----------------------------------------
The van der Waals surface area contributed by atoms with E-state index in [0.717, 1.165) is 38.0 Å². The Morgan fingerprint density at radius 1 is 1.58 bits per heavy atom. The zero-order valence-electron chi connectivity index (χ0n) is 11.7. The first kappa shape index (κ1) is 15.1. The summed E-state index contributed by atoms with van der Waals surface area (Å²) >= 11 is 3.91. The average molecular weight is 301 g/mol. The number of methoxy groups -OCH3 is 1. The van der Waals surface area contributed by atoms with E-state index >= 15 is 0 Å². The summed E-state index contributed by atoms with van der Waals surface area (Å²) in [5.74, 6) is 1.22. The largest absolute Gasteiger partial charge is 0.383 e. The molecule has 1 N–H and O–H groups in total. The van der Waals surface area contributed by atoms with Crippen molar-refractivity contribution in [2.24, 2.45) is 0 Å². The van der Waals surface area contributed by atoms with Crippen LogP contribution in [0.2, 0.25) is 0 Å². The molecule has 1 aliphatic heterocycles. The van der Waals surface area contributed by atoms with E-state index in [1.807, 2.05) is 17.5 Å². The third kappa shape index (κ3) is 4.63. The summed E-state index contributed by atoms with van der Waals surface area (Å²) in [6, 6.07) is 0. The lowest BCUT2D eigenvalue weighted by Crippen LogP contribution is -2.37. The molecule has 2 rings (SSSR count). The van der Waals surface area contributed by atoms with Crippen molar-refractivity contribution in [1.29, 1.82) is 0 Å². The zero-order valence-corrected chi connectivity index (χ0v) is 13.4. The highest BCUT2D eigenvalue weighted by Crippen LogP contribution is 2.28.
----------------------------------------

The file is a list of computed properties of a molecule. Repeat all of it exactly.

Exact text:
The van der Waals surface area contributed by atoms with E-state index in [0.717, 1.165) is 38.0 Å². The Morgan fingerprint density at radius 1 is 1.58 bits per heavy atom. The zero-order valence-electron chi connectivity index (χ0n) is 11.7. The first kappa shape index (κ1) is 15.1. The summed E-state index contributed by atoms with van der Waals surface area (Å²) >= 11 is 3.91. The average molecular weight is 301 g/mol. The number of methoxy groups -OCH3 is 1. The van der Waals surface area contributed by atoms with E-state index >= 15 is 0 Å². The summed E-state index contributed by atoms with van der Waals surface area (Å²) in [5.74, 6) is 1.22. The largest absolute Gasteiger partial charge is 0.383 e. The molecule has 1 N–H and O–H groups in total. The van der Waals surface area contributed by atoms with Crippen molar-refractivity contribution in [2.24, 2.45) is 0 Å². The van der Waals surface area contributed by atoms with Crippen LogP contribution in [0.2, 0.25) is 0 Å². The molecule has 1 aliphatic heterocycles. The van der Waals surface area contributed by atoms with E-state index in [1.807, 2.05) is 17.5 Å². The third kappa shape index (κ3) is 4.63. The summed E-state index contributed by atoms with van der Waals surface area (Å²) in [6, 6.07) is 0. The lowest BCUT2D eigenvalue weighted by Crippen LogP contribution is -2.37. The molecule has 2 rings (SSSR count). The van der Waals surface area contributed by atoms with Crippen molar-refractivity contribution in [1.29, 1.82) is 0 Å². The zero-order valence-corrected chi connectivity index (χ0v) is 13.4. The highest BCUT2D eigenvalue weighted by Crippen LogP contribution is 2.28.